This month we feature an interview with Professor Daryl Lim.

Watch the full interview here.

Daryl Lim

Professor Daryl Lim is a very busy man. He is the H. Laddie Montague Jr. Chair at Penn State Dickinson Law, associate dean for Research and Innovation, and the founding director of Dickinson’s IP and Innovative Initiative. Incredibly, Professor Lim is also a co-hire in Penn State’s Department of Computational and Data Sciences, and an affiliate at Penn State’s Center for Socially Responsible Artificial Intelligence.

Truly IP’s international man of mystery, Professor Lim is an alumnus of the University of Singapore, the University of London (London School of Economics), and Stanford University. In addition to his professorial duties, he serves as a peer reviewer for several leading law journals as he is himself an award-winning author on the intersection of IP, technology, competition policy, and the public good.

During the interview, Professor Lim tackles the hard-hitting questions, including whether the practice of law as we know it will survive the current influx of generative AI chatbot programs, like “ChatGPT.” Thankfully, Professor Lim assures us that future lawyers who possess distinctly human characteristics–such as empathy, creativity, and a passion for social justice–will always be able to add value.

Liana Alston

This interview was conducted by Liana Alston, a third-year law student at Howard University School of Law.


Daryl Lim Interview

Jennifer Hayes

This month we feature an interview with Jennifer Hayes.

Watch the full interview here.

Jennifer Hayes

In this interview Jennifer Hayes, head of Jordan IP Law’s Pharmaceutical, Biotechnological, Life Sciences, and Chemical and Materials Practice groups gives her perspective on diversity in the legal profession and the importance of mentorship. Early in her career, Jennifer followed in her father’s footsteps and became a registered pharmacist in the state of Maryland. Later, her mother encouraged her to seek out a career in patent law.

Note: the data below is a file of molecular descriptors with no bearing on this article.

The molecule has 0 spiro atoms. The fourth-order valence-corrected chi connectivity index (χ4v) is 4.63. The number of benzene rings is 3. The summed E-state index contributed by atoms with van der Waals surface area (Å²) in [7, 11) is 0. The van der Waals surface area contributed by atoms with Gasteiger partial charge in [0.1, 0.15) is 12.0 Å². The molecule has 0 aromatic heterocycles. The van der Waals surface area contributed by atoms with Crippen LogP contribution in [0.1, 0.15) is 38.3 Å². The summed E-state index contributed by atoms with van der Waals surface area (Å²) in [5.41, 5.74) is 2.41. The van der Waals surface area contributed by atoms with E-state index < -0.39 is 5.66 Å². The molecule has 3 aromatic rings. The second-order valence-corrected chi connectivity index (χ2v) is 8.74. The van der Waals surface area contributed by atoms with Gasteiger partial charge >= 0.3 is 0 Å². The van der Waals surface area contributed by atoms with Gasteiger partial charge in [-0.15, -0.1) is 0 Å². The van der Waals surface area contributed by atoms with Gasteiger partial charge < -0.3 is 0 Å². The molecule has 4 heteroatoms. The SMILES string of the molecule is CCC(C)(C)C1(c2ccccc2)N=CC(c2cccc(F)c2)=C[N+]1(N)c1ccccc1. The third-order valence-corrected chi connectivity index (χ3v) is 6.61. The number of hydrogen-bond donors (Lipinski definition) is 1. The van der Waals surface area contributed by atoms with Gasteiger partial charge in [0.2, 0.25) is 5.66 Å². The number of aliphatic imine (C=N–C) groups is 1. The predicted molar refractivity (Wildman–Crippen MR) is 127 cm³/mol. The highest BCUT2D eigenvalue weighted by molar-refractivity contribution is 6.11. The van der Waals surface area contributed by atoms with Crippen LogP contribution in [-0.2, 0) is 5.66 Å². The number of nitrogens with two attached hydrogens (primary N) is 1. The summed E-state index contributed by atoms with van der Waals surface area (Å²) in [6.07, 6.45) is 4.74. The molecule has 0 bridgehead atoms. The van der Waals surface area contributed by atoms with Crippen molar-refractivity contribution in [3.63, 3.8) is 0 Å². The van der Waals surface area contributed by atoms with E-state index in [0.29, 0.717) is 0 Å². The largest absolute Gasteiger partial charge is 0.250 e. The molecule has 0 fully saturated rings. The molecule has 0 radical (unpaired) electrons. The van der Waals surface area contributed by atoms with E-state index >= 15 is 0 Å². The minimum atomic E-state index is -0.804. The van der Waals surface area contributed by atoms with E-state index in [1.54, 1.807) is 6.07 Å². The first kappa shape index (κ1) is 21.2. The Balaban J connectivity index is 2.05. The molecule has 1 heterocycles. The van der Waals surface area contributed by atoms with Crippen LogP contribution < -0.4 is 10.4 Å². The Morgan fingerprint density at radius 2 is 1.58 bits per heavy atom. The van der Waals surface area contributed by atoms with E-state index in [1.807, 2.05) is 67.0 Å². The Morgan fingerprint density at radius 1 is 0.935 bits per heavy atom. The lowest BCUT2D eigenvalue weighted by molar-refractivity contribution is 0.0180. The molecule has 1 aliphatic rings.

Erin Williamson


This interview was conducted by Erin Williamson, a third year law student at The George Washington University Law School. in the interview, Jennifer stresses the importance of “not taking no for an answer” and diligently pursuing opportunities to grow in one’s practice. In the interview, Jennifer talks about her experiences building Jordan IP’s chemical practice from the ground up and the challenge of bringing in new clients. Throughout the interview is one consistent theme: understand your strengths and never stop seeking opportunities to improve yourself.

Jennifer Hayes Interview

Lita Rosario-Richardson

This month we feature an interview with Lita Rosario-Richardson.

Watch the full interview here.


Lita Rosario-Richardson

Lita Rosario-Richardson runs WYZ Girl Entertainment Consulting, where she provides legal advice and advocacy for creators relating to intellectual property and entertainment issues. Early in her career, Mrs. Rosario-Richardson founded and was the VP of Business and Legal Affairs for University Music Group which produced multi-platinum artists Dru Hill, Sisqo, and MYA. She has represented numerous artists, including George Clinton, Missy Elliot, members of Parliament Funkadelic, Afrika Bambaataa, and Soul Sonic Force to name just a few. She is also an adjunct professor at the University of the District of Columbia’s Department of Mass Media, Visual, and Performing Arts and American University’s Kogod School of Business.


Our interview was conducted by summer intern, Cole Baker, who is a rising second year law student at the University of Maryland. The interview touches on Lita Rosario-Richardson’s career, the music industry, the lack of representation in the legal profession, mentoring, and advice for young attorneys.  Mrs. Rosario-Richardson expounds on the unique nature of the music industry and how it assigns and commercializes IP rights. She stresses the importance of music copyrights as a function of achieving generational wealth for creators given its unique market for royalty payments. Lita Rosario-Richardson describes a need for change within the private sector in their hiring decisions to increase representation of people of color. She also touches on the problem of implicit bias within the judiciary and how it adversely affects both her clients and diverse attorneys. For more information on Mrs. Rosario-Richardson’s work, check out her website at